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Inspecting Balance Shaft Sprocket

1199 Views 47 Replies 9 Participants Last post by  FUNkleBENZ
Has anyone used a bore-scope to diagnose a worn balance shaft sprocket? My engine on this 2007 E350 is outside of the affected range, but over the last couple of thousand miles of driving (total miles on the car are about 210,500) I've gone from just one code (DTC 1208 aka P0016, right side intake camshaft retarded) up to two codes (add DTC 1200 aka P0017, right side exhaust camshaft retarded) and now I'm at three codes (add DTC 0063 aka P0024, left side exhaust camshaft retarded). I'm looking for some method of diagnosis to determine if my timing chain needs to be replaced or if I've got to go all the way and replace the balance shaft etc. The bulletin that describes how to diagnose the bad balance shaft sprockets for the affected range of engines does say that in rare cases, the timing chain is the cause.

My thought process is to have the right side cover on the front of the camshafts pulled off, and then snake the bore-scope down the timing chain into the case to get a view and pictures of the sprocket.

If I can confirm the sprocket is fine, that leaves the timing chain, the rails, and the chain tensioner.
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Maxbumpo,
Have you done a visual static cam position check? Takes about 15 minutes.

I've also heard faults can be caused by faulty cam sensors as well, but I dunno your particular situation.
I'd be interested as well if a borescope can be utilized to scope out balance shaft sprocket condition.

My 2006 E350 is within the bad range, but it's still fine with 146K miles. They say only 10-30% of engines within the bad range are actually faulty, as MB apparently had several suppliers of the sprockets so not all had the manufacturing process wrong. 馃
 

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Has anyone done this? From what I鈥檝e seen in M272 disassembly videos, there鈥檚 no path for a borescope to the balance shaft sprocket.

Sixto
05 E320 wagon 197K miles
 

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I believe those sensors go bad too. Lots of times those end up getting replaced when the engines are in the range and it's really the balance shaft. As you're outside the range, it's probably just the sensors, but it could also be the chain too as you're up there in mileage.
 

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Discussion Starter · #5 ·
Maxbumpo,
Have you done a visual static cam position check? Takes about 15 minutes.
Yes, right side were slightly off, left side were perfect. "Slightly off" means that the stamped circle on the pulse wheel was still fully in the hole and not even touching the outer boundary, but not perfectly centered. Did this just a couple or three months ago.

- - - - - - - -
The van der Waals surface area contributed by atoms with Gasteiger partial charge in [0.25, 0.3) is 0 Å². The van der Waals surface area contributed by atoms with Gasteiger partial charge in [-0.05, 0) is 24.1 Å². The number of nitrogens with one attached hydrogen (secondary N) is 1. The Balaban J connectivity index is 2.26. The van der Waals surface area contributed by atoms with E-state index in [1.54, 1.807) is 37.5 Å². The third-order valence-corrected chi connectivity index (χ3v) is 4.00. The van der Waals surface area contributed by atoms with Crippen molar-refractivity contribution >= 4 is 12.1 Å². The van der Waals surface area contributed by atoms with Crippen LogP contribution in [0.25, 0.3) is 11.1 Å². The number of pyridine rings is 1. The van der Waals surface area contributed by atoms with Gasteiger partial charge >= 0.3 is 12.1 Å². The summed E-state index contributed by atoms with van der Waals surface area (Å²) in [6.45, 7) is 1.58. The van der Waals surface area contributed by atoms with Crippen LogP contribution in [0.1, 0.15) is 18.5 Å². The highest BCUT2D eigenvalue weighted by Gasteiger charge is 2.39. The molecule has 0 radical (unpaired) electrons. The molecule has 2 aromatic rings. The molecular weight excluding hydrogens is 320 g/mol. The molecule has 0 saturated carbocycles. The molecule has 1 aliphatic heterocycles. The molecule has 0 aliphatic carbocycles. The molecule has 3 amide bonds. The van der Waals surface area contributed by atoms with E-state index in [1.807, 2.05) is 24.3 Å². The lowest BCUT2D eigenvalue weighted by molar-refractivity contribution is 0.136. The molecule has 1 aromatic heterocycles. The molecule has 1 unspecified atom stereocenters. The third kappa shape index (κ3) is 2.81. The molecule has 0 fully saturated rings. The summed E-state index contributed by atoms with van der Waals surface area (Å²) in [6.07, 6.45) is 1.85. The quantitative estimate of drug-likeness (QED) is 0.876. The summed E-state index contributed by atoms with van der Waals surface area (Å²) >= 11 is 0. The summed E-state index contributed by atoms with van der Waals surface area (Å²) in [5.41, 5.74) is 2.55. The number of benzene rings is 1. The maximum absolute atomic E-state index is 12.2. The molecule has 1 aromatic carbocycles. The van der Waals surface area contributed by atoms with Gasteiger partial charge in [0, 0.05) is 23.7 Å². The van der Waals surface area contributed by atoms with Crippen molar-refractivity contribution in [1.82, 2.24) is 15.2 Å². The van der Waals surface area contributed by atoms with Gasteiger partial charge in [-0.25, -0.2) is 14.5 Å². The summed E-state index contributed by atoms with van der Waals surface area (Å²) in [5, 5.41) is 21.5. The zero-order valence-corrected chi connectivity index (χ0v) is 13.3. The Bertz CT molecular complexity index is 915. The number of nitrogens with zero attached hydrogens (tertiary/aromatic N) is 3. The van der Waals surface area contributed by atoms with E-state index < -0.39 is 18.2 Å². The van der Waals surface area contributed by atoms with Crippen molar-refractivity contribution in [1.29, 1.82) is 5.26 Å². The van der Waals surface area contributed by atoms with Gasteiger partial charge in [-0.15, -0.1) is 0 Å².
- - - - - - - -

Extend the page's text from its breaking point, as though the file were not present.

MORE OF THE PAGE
I've also heard faults can be caused by faulty cam sensors as well, but I dunno your particular situation.
I'd be interested as well if a borescope can be utilized to scope out balance shaft sprocket condition.
I've heard that too, and so when I was just having the first two codes on the right side bank, I swapped all the sensors from left to right and vice versa, to see if the problem would follow the sensor. The problem did not follow the sensors, so I think that rules out faulty sensors.
 

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Yes, right side were slightly off, left side were perfect. "Slightly off" means that the stamped circle on the pulse wheel was still fully in the hole and not even touching the outer boundary, but not perfectly centered. Did this just a couple or three months ago.



I've heard that too, and so when I was just having the first two codes on the right side bank, I swapped all the sensors from left to right and vice versa, to see if the problem would follow the sensor. The problem did not follow the sensors, so I think that rules out faulty sensors.
OK, before digging deep into the motor, could it possibly be one or two of the cam adjusters aren't working properly?
Maybe there's a way to check this with OBD-II live scan?
With that many miles, it might be worthwhile checking the chain tensioner too. I'm certainly no expert, but as you've been doing, I would rule out the easier fix stuff first.

I'm following this thread, as this might eventually be something I'll have to face on my M272. I was pulling some funky codes relating to non oxy sensor pre-heat etc that didn't make sense; however, replacing the ECU solved that one. Why did Mercedes think putting the ECU on top of the motor, subjected to high heat and vibration was good engineering?

At least you've gotten +200K out of the motor so far. With that many miles, some degree of chain and tensioner wear might be expected.
 

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Discussion Starter · #7 ·